It's the APM Board Election 2016. Should you bother?
What follows is a summary of a blog I did last year. So if it appears familiar, thanks for reading it first time around. The thinking remains valid and the basic plea is to encourage voting in the board elections. I believe this to be more important than ever for two reasons:
- There has been a remarkable level of interest in being on the Board. Twenty-one of your colleagues have put themselves forward; shattering the previous record of eleven. Surely this level of interest demands your attention and input?
- APM has of course taken another big step forward to becoming a Chartered body. The Board you elect will be leading your association in these exciting times.
So here again is my rationale for why you should vote.
I’ve had it myself. An anonymous and official looking envelope drops through the post box. Is it a bill? Tax rebate? Something exciting? Hmm. Someone wants me to vote in their election for something or somebody. Do I bother? It can be a tough choice – do I engage with breakfast or my democratic freedoms? Sadly, even a company secretary can need persuading to engage with lofty matters such as somebody else’s corporate governance.
APM bucked the national trend again last year. Our turnout was well into the upper quartile at 18.2%. Although that will sound low for most purposes, it is actually highly creditable in this context. So, with this good performance, do we still need to improve? We certainly want to. Given that we think we’ve now made the process pretty slick, how can we improve from here? Well, I think we will need to try and convince you that this election is an important thing to be involved in.
Much depends on how one thinks about a vote and what it can mean. Brexit for example? I recently had the opportunity to vote for the trustees of a pension fund. Is that important? I might instinctively think ‘no’. However, if you ask me if I care whether an amateur or politically motivated candidate takes control of the investment that is intended to secure my retirement, I might well change my mind.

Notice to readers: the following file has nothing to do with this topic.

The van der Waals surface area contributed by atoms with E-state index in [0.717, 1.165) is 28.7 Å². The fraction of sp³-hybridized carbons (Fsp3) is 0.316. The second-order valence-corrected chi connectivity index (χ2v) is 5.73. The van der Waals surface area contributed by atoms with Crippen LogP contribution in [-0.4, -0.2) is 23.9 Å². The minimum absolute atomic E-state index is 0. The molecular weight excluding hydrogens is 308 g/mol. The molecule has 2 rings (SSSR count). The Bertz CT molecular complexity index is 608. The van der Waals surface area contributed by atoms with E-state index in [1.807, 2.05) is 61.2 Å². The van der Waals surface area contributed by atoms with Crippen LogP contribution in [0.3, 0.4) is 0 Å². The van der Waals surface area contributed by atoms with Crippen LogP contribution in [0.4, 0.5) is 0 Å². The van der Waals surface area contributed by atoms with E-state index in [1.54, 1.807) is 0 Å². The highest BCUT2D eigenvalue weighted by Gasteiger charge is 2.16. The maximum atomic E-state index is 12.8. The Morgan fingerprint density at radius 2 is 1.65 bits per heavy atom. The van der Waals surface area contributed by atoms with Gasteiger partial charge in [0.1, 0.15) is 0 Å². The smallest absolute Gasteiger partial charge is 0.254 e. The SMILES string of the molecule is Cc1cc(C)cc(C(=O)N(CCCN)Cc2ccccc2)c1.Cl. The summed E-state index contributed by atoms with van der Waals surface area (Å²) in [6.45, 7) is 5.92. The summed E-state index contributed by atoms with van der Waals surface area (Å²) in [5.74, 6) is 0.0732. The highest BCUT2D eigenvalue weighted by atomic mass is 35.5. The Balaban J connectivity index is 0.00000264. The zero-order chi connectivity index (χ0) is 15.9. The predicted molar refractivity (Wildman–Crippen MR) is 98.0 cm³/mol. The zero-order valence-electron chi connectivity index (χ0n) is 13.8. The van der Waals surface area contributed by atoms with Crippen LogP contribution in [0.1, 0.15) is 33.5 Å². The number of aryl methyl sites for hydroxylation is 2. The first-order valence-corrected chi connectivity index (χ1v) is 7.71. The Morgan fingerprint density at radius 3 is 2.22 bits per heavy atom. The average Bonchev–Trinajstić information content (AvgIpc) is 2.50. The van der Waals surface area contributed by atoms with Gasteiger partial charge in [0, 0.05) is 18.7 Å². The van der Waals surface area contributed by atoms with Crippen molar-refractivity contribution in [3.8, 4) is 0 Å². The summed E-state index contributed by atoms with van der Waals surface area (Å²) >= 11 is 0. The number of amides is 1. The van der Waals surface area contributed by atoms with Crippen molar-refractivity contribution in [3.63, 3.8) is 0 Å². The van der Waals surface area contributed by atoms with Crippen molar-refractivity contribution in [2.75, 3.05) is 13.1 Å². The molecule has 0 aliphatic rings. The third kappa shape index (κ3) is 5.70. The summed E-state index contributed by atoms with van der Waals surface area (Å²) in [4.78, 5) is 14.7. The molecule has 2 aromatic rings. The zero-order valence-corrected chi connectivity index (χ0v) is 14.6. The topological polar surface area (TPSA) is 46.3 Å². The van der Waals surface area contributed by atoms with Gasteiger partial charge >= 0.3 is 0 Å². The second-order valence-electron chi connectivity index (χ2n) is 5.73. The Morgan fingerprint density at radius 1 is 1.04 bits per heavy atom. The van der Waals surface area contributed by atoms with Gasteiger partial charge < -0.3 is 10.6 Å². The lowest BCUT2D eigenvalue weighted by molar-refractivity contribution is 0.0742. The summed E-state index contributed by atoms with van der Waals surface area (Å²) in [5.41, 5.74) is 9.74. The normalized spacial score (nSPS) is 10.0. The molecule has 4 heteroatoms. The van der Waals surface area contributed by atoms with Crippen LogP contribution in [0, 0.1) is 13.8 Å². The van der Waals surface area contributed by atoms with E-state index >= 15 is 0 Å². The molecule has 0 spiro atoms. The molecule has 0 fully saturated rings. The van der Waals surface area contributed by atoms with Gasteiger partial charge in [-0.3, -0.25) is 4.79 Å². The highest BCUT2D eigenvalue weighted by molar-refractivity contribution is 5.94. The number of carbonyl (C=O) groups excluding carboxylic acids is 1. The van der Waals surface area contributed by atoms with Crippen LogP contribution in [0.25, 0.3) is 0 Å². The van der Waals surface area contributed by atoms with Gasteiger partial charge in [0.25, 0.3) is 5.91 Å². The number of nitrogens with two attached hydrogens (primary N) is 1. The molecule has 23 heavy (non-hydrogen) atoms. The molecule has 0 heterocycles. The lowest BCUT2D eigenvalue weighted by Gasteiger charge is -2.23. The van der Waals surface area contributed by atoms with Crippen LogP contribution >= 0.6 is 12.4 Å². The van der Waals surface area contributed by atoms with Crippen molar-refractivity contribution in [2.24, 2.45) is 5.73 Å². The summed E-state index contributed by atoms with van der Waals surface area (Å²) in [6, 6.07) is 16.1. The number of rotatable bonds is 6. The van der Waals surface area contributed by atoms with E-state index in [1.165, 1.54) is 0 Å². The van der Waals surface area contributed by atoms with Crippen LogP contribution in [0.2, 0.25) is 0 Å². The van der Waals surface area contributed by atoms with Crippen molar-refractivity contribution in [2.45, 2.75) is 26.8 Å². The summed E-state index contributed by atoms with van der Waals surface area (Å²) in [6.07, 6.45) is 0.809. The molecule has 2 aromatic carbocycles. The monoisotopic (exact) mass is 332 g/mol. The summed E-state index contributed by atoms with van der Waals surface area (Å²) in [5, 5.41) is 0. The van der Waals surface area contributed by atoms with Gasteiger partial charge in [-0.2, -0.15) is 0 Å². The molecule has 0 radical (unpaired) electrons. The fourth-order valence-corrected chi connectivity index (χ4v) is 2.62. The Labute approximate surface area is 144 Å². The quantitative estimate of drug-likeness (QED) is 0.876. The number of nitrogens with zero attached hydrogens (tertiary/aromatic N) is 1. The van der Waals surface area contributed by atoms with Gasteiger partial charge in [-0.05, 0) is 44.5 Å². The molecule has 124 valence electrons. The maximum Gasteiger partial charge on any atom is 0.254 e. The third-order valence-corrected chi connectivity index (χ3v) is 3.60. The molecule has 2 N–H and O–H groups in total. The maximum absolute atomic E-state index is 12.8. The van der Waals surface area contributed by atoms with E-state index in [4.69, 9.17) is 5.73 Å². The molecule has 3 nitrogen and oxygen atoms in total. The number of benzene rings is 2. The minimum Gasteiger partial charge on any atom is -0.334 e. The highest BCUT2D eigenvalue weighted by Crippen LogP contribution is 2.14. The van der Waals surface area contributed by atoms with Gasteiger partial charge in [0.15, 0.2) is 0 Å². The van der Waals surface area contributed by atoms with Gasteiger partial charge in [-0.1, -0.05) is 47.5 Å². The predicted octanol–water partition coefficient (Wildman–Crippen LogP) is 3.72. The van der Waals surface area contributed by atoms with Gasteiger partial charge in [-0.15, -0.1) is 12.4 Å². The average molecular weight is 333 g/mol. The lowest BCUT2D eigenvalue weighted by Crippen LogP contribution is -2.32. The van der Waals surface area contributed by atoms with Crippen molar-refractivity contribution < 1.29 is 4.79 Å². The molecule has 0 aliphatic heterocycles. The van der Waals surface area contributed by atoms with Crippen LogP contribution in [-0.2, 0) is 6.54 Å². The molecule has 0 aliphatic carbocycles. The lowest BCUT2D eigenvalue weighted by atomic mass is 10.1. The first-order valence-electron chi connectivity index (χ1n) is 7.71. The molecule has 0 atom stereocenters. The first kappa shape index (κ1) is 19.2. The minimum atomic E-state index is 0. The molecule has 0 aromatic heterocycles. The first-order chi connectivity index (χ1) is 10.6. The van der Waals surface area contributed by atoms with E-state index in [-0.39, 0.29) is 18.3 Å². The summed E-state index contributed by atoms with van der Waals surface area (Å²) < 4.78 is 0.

By voting, you decide who sets the strategy and direction of the Association and who holds staff to account. That in turn will influence the shape and direction of the profession as a whole. I suspect that if you ask yourselves this question, most of you really do care about the outcome. Isn’t the future of your Association and your profession something worth getting involved in? I would say so and I urge you to take part and to cast your vote.
Did I convince you? I hope so. Please do comment below if you have any thoughts. To vote, please see the details online. One final request from me - please do consider attending this year’s AGM which will be held on the morning of Monday 21st November in London. Full details are in the events section here.
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Agile refuses to analyse requirements beforehand – and thus declines to provide an initial certainty. This will probably always scare any stakeholder trying to understand whether or not they can show results to the board with the budget that they are granted.
You have a choice. You can either muddle on, stand firm and fix it – or look elsewhere.